Grades3-5, 6-8, 9-12
Students estimate and average phone listings found in the White Pages of the local telephone directory.
telephone, directory, alphabet, estimate, average, chart, table
- This math activity is designed to be done by hand, but students might use a spreadsheet program to organize and calculate data.
- If you live in a large, urban area, you might figure the total of listings for a handful of specific letters rather than for the entire phone book.
Pose this question to students: How many listings can be found in the White Pages of the local phone directory? Let students consider how they might figure that out. Help them conclude that it would be very difficult to accurately count the listings by hand; however estimating might help them arrive at a number close to the actual number.
Invite students to share their ideas about how they might estimate the number of White Pages listings. Lead them to the conclusion that the easiest way to estimate is to count the number of listings in one column on a page, then add or multiply the number of listings in one column by the number of columns on the page.
Students can use the number of listings on a page (estimated) to figure the total listings for that letter. They can do that by counting the number of pages for a specific letter and multiplying the number of listings on a page by the number of pages.
Tear a sheet of paper into 25 slips. Write a letter of the alphabet on each slip. Omit one letter, for example the letter V. Use that letter as an example as you walk students through the activity. Put the slips in a hat, and let students randomly draw three letters. Students should record the three letters and put the slips back into the hat so the next student can select. Do this until all students have selected three letters. Then write the chart headings below on the board or chart paper:
|Assigned Letter||Actual Number of Listings in One Column||Estimated Number of Listings on One Page||Actual Number of Pages for Letter||Approximate Number of Listings for Letter|
Which letter of the alphabet did you omit when you wrote out the slips in the step above? If it was the letter V, model the exercise students will do using the phone listings in your local phone directory that begin with the letter V.
Older students can provide more detail in the last two columns. For example, they might write 17 pages, two extra columns. in the "Actual Number of Pages for Letter" column. To find a total number of listings for the letter in the last column, they can multiply the number of listings on a page (p) by 17, then add the number of listings in a column (c) two times [(p x 17) + (c x 2) = ] to arrive at the total number of listings.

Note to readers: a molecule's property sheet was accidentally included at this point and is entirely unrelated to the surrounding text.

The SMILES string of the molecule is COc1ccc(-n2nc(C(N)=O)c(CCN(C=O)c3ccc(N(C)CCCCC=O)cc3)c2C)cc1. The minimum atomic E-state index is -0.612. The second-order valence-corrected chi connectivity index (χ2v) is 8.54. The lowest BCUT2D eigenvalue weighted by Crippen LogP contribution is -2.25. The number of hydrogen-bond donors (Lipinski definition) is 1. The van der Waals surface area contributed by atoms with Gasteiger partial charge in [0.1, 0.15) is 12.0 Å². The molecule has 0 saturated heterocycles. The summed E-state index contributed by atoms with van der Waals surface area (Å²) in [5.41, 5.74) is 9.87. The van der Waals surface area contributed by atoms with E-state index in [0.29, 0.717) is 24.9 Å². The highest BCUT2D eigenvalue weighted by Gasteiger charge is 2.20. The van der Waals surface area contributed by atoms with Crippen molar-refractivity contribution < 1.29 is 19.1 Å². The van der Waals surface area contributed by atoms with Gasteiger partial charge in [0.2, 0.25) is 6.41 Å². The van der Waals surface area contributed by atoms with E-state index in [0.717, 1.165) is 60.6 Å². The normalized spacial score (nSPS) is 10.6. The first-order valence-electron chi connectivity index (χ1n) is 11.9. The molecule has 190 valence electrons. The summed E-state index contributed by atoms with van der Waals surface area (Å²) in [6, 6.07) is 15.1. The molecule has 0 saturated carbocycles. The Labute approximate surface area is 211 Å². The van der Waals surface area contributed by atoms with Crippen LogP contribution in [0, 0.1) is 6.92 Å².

Distribute the Let Your Fingers Do the Estimating student work sheet, and ask students to complete the work sheet for the three letters they drew.
After the students have completed that activity, bring the class together so students who had the same letters can compare their estimates. Did students who drew the letter A come close to one another in their estimates? If the estimates are far apart, let those students share how they arrived at their estimates. Otherwise, write the different estimates on the board or chart paper and let students figure the average. That average will serve as the official class estimate of the number of listings for the letter A.
Do the same thing for the other letters of the alphabet. As you do that, students can record the official class estimates on their work sheets in each of the three columns after each letter.
When students have determined all the estimates, give them time to total the estimates. (This might be a homework assignment.) They should add the estimates once; then they should add them again in reverse. If they arrive at two different answers when figuring the total, they should total the column again to see if that third total matches the total in one of the other columns.
Students write a brief paragraph explaining the math processes they used to figure the total number of listings in the White Pages of the local phone book. Invite a handful of students to share what they wrote, and then help them improve on their explanations. Then give all students the opportunity to turn in their explanations for a grade or the opportunity to rework/improve their explanations as homework and turn the revised work in for a grade.
Lesson Plan Source
LANGUAGE ARTS: English
MATHEMATICS: Number and Operations
MATHEMATICS: Problem Solving
Return to Phone Book Math.
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